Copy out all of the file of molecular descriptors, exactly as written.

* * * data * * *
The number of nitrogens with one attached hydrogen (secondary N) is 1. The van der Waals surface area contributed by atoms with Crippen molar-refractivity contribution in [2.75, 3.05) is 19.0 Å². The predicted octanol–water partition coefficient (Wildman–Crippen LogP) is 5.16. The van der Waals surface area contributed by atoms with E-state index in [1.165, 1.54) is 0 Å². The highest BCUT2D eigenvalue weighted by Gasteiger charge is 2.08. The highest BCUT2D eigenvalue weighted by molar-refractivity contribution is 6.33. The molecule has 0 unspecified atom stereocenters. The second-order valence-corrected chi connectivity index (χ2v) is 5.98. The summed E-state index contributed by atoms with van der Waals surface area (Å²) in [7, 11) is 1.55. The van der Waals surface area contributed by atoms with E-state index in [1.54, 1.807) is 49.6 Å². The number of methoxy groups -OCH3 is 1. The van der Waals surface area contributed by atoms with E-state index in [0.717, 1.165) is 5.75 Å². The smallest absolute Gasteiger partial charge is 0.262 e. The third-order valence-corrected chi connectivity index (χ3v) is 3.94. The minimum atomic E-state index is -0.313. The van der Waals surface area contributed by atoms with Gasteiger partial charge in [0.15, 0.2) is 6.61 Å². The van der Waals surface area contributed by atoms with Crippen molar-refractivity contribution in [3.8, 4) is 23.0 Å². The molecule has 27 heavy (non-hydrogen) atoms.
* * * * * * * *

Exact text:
The number of nitrogens with one attached hydrogen (secondary N) is 1. The van der Waals surface area contributed by atoms with Crippen molar-refractivity contribution in [2.75, 3.05) is 19.0 Å². The predicted octanol–water partition coefficient (Wildman–Crippen LogP) is 5.16. The van der Waals surface area contributed by atoms with E-state index in [1.165, 1.54) is 0 Å². The highest BCUT2D eigenvalue weighted by Gasteiger charge is 2.08. The highest BCUT2D eigenvalue weighted by molar-refractivity contribution is 6.33. The molecule has 0 unspecified atom stereocenters. The second-order valence-corrected chi connectivity index (χ2v) is 5.98. The summed E-state index contributed by atoms with van der Waals surface area (Å²) in [7, 11) is 1.55. The van der Waals surface area contributed by atoms with E-state index in [1.54, 1.807) is 49.6 Å². The number of methoxy groups -OCH3 is 1. The van der Waals surface area contributed by atoms with E-state index in [0.717, 1.165) is 5.75 Å². The smallest absolute Gasteiger partial charge is 0.262 e. The third-order valence-corrected chi connectivity index (χ3v) is 3.94. The minimum atomic E-state index is -0.313. The van der Waals surface area contributed by atoms with Gasteiger partial charge in [0.15, 0.2) is 6.61 Å². The van der Waals surface area contributed by atoms with Crippen molar-refractivity contribution in [3.8, 4) is 23.0 Å². The molecule has 27 heavy (non-hydrogen) atoms.